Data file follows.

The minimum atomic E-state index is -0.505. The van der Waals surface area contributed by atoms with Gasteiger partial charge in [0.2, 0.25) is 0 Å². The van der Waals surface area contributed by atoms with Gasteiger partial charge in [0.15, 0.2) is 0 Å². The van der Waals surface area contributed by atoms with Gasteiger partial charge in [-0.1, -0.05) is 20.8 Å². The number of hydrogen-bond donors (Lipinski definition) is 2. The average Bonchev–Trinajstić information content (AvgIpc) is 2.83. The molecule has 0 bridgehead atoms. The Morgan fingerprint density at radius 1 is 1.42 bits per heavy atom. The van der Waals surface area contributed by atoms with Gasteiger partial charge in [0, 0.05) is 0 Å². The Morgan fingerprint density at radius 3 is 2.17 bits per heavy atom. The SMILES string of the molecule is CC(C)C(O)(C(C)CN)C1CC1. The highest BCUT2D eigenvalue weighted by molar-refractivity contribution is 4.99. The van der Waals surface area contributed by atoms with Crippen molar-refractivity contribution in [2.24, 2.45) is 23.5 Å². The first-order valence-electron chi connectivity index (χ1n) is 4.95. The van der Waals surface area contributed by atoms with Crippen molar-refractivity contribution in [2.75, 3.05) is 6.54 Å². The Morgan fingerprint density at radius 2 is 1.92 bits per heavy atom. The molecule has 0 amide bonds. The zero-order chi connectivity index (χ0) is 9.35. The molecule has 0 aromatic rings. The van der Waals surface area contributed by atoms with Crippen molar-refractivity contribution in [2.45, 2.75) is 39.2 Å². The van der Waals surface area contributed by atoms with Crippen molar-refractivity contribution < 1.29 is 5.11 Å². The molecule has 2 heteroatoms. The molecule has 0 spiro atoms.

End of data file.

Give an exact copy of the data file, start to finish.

The minimum atomic E-state index is -0.505. The van der Waals surface area contributed by atoms with Gasteiger partial charge in [0.2, 0.25) is 0 Å². The van der Waals surface area contributed by atoms with Gasteiger partial charge in [0.15, 0.2) is 0 Å². The van der Waals surface area contributed by atoms with Gasteiger partial charge in [-0.1, -0.05) is 20.8 Å². The number of hydrogen-bond donors (Lipinski definition) is 2. The average Bonchev–Trinajstić information content (AvgIpc) is 2.83. The molecule has 0 bridgehead atoms. The Morgan fingerprint density at radius 1 is 1.42 bits per heavy atom. The van der Waals surface area contributed by atoms with Gasteiger partial charge in [0, 0.05) is 0 Å². The Morgan fingerprint density at radius 3 is 2.17 bits per heavy atom. The SMILES string of the molecule is CC(C)C(O)(C(C)CN)C1CC1. The highest BCUT2D eigenvalue weighted by molar-refractivity contribution is 4.99. The van der Waals surface area contributed by atoms with Crippen molar-refractivity contribution in [2.24, 2.45) is 23.5 Å². The first-order valence-electron chi connectivity index (χ1n) is 4.95. The van der Waals surface area contributed by atoms with Crippen molar-refractivity contribution in [2.75, 3.05) is 6.54 Å². The Morgan fingerprint density at radius 2 is 1.92 bits per heavy atom. The molecule has 0 amide bonds. The zero-order chi connectivity index (χ0) is 9.35. The molecule has 0 aromatic rings. The van der Waals surface area contributed by atoms with Crippen molar-refractivity contribution in [2.45, 2.75) is 39.2 Å². The van der Waals surface area contributed by atoms with Crippen molar-refractivity contribution < 1.29 is 5.11 Å². The molecule has 2 heteroatoms. The molecule has 0 spiro atoms.